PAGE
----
Data analytics is a mature discipline at this point, and even those outside the data science world generally understand what it’s all about. Modern data science, however, is still new enough to spur questions. Vincent Glanville, Executive Data Scientist at Data Science Central, spoke with Roy Wilds, Chief Data Scientist from PHEMI, a Vancouver-based big data startup, about the best way to educate people on the transformative power of big data paired with data science.
VG - When you’re working with customers who aren’t necessarily data experts, how do you explain the difference between data analytics and the kind of work they can do with big data and data science?
RW - As you can imagine, this is a conversation that we have a lot. We work with many organizations that are already using data analytics to report on trends, identify outliers, track key performance indicators, power executive dashboards, that sort of thing. So how do you explain why the combination of big data plus data science is something else altogether? We focus on three big differences.
First, it’s about the kinds of questions you want to ask. If you want to understand certain statistics of your data then you look to traditional SQL based data analytics. But if you want to perform other kinds of analytics—natural language processing, predictive modeling, dimensionality reduction—basic data analytics can’t accommodate that. Data science allows you to ask different kinds of questions and look at your data in very different ways.
Now, when you combine that with big data, you can also begin analyzing different kinds of data than you could before. Can your data be easily represented in relational data models—linking columns and tables in a traditional SQL database? Or are you trying to identify patterns in a big, messy collection of all sorts of data types? The more diverse data sources and formats you’re using, the more unstructured data you want to analyze, the harder it’s going to be to fit into a traditional tabular format.
Finally, it’s about scale. Are you talking about a month’s worth of data? Or are you going back through years of longitudinal public health studies, public opinion surveys, medical records data? Are you trying to sift through millions of EKG results to find patients with a certain condition? For the former, conventional SQL-based data storage and analysis tools are fine. For the latter cases, you’re going to want to harness the power of big data and a distributed programming framework like Apache Spark.
Ultimately, I’d put it this way: traditional analytics can be very effective when you have well defined, specific questions, which tend to produce relatively simple answers. If you want to ask open-ended questions—if you’re not even sure yet what you’re going to find in your data—then you want the flexibility of a data science approach, using something like Spark in a big data setting, to continually ask new questions and examine vast amounts of data in new ways.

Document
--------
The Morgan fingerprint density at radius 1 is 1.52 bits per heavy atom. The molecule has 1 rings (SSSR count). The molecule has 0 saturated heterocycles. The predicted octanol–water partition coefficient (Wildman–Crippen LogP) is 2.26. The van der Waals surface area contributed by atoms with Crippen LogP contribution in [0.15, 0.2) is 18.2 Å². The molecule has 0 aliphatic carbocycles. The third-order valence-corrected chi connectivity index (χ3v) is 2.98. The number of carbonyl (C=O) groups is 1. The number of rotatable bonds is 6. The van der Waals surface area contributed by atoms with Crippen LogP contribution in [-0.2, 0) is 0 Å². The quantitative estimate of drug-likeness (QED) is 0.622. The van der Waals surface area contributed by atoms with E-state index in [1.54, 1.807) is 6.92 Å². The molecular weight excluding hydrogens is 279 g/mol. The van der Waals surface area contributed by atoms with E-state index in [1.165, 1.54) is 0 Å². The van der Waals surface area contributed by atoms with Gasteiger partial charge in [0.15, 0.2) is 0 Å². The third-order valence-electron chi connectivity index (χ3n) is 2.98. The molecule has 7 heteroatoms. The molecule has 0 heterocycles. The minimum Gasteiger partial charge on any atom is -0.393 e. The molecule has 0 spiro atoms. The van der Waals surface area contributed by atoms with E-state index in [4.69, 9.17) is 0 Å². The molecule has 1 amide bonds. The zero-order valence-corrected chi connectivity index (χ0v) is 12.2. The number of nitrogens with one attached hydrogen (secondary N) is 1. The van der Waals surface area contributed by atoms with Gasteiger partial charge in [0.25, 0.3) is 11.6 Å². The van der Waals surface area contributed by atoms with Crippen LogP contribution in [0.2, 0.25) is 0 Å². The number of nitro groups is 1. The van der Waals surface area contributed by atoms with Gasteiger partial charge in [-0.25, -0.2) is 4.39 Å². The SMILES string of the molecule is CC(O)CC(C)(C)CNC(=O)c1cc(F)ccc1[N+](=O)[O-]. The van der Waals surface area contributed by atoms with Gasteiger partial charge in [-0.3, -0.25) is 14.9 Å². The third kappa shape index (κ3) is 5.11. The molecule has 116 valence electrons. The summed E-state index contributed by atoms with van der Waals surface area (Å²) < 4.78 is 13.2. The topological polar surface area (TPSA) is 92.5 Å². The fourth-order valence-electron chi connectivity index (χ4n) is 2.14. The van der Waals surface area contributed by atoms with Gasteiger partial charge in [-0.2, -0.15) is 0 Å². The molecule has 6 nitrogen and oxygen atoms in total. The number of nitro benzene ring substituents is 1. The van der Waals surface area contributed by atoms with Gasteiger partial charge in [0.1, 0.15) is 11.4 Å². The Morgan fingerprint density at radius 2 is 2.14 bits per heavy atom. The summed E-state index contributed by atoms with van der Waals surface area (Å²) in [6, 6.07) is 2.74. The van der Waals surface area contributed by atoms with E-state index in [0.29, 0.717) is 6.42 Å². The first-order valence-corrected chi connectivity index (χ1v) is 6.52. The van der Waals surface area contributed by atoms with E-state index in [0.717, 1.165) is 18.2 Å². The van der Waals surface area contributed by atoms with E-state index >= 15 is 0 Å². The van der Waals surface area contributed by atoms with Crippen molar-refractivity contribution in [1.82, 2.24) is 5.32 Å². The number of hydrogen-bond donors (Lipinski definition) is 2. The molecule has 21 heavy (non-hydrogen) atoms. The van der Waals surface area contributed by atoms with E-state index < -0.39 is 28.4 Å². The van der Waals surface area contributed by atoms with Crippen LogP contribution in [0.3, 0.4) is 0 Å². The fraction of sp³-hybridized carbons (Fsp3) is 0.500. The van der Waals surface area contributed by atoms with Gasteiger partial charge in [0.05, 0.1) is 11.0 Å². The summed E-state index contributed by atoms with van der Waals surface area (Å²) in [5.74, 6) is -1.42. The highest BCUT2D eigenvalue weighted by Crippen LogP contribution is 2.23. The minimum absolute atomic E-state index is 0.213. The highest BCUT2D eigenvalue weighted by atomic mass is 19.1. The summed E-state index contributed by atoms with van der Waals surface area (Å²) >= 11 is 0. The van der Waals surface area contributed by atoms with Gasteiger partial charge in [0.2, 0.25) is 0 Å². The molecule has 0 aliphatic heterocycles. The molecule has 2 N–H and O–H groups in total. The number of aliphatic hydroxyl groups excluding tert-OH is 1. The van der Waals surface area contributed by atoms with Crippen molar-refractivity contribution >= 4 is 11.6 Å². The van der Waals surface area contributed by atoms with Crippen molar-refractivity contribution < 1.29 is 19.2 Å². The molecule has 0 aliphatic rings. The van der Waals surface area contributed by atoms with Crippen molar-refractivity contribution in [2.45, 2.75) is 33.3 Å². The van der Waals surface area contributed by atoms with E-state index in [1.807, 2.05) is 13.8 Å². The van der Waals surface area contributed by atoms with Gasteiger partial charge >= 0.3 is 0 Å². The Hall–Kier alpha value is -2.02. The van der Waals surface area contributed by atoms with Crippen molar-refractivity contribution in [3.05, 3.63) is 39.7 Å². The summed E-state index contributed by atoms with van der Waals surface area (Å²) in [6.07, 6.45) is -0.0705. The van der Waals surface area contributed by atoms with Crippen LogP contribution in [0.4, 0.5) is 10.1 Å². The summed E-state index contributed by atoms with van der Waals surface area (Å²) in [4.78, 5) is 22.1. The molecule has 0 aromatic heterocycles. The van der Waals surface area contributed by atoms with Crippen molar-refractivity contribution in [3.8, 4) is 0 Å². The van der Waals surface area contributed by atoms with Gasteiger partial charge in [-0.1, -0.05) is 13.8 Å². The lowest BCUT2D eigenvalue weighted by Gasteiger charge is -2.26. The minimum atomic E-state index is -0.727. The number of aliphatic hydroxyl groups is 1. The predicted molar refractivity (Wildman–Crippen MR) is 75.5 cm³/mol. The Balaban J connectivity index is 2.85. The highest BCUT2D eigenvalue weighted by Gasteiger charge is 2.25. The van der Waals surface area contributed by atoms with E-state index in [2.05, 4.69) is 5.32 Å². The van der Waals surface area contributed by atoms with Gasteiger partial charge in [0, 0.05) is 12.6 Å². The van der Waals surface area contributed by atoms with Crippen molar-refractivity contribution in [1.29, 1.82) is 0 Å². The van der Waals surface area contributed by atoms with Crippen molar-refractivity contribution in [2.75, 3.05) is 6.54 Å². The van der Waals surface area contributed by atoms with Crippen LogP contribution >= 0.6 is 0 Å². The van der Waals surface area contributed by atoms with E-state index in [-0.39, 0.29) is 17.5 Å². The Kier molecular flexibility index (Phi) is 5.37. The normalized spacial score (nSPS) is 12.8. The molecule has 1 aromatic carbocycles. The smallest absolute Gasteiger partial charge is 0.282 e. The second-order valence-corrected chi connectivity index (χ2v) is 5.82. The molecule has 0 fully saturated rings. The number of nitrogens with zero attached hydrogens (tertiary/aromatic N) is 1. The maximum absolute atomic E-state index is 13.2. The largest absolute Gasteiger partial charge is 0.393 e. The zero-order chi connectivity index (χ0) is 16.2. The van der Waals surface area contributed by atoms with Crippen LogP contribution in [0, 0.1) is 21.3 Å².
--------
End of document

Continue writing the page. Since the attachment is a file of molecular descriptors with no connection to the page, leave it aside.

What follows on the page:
VG - Is there a common pain point you find where organizations really open up to the possibilities of more advanced data science?
RW - Yes, when organizations are ready to move from basic descriptive analytics to more predictive and prescriptive data models. We see this especially in more forward-looking organizations, where people have gotten a taste of what they can do with their data, and now they want to really capitalize on it to gain a competitive edge.
These organizations are already nearing the limit of what they can learn from more basic data representations. Now, they want to find out what they should be doing differently, or identify some new need or opportunity before anyone else does. These are the cases where you can start to use machine learning—using Spark with MLlib in a big data setting for example—to move into more open discovery and predictive analysis.
VG - Do you have specific examples you use when discussing this with customers to illustrate these differences in concrete terms?
RW - Of course. I point to work the City of Houston has done, where they had years of data on hurricanes and storm surges in the region, as well as long-term economic and population studies. They were able to create a model linking storm damage to socioeconomic data. They’re predicting the populations that are likely to be hardest hit by flooding from tropical storms, and using that as a basis for policy.
The City of Chicago is also doing very interesting work to give first responders a smarter, more comprehensive operational view of the city. They’re pulling together practically every data source you can imagine—911 calls, video surveillance feeds, city bus location data, social media from citizens, geospatial tags from 311 reports. They’re running analysis on this data and building these incredibly in-depth maps of what’s happening in the city at any given moment.
I think both of these cases illustrate the power of using big data and modern data science to aggregate massive amounts of information and ask entirely new kinds of questions. When you make the move to big data and distributed computing, you have the scale and flexibility to open up whole new worlds of possibilities.